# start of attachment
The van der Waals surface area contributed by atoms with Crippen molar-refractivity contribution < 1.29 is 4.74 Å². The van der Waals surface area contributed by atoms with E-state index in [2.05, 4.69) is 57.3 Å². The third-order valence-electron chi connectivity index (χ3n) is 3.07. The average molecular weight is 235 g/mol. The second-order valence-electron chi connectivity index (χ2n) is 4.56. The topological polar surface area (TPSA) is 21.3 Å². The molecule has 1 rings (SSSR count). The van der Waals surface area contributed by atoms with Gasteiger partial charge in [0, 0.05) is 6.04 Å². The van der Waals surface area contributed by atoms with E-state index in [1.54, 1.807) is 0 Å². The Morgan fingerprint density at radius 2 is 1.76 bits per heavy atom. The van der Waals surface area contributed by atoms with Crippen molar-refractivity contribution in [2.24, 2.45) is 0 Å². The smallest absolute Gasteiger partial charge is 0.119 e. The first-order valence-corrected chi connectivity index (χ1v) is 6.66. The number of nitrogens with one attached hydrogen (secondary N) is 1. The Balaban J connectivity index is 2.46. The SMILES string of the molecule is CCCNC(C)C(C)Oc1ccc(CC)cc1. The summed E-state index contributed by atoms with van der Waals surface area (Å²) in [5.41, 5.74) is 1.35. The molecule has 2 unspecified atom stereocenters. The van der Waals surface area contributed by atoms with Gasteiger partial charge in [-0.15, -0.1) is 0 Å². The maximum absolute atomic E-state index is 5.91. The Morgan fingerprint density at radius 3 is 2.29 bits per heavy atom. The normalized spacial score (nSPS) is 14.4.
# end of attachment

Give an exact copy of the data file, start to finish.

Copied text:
The van der Waals surface area contributed by atoms with Crippen molar-refractivity contribution < 1.29 is 4.74 Å². The van der Waals surface area contributed by atoms with E-state index in [2.05, 4.69) is 57.3 Å². The third-order valence-electron chi connectivity index (χ3n) is 3.07. The average molecular weight is 235 g/mol. The second-order valence-electron chi connectivity index (χ2n) is 4.56. The topological polar surface area (TPSA) is 21.3 Å². The molecule has 1 rings (SSSR count). The van der Waals surface area contributed by atoms with Gasteiger partial charge in [0, 0.05) is 6.04 Å². The van der Waals surface area contributed by atoms with E-state index in [1.54, 1.807) is 0 Å². The Morgan fingerprint density at radius 2 is 1.76 bits per heavy atom. The van der Waals surface area contributed by atoms with Crippen molar-refractivity contribution in [2.24, 2.45) is 0 Å². The smallest absolute Gasteiger partial charge is 0.119 e. The first-order valence-corrected chi connectivity index (χ1v) is 6.66. The number of nitrogens with one attached hydrogen (secondary N) is 1. The Balaban J connectivity index is 2.46. The SMILES string of the molecule is CCCNC(C)C(C)Oc1ccc(CC)cc1. The summed E-state index contributed by atoms with van der Waals surface area (Å²) in [5.41, 5.74) is 1.35. The molecule has 2 unspecified atom stereocenters. The van der Waals surface area contributed by atoms with Gasteiger partial charge in [-0.15, -0.1) is 0 Å². The maximum absolute atomic E-state index is 5.91. The Morgan fingerprint density at radius 3 is 2.29 bits per heavy atom. The normalized spacial score (nSPS) is 14.4.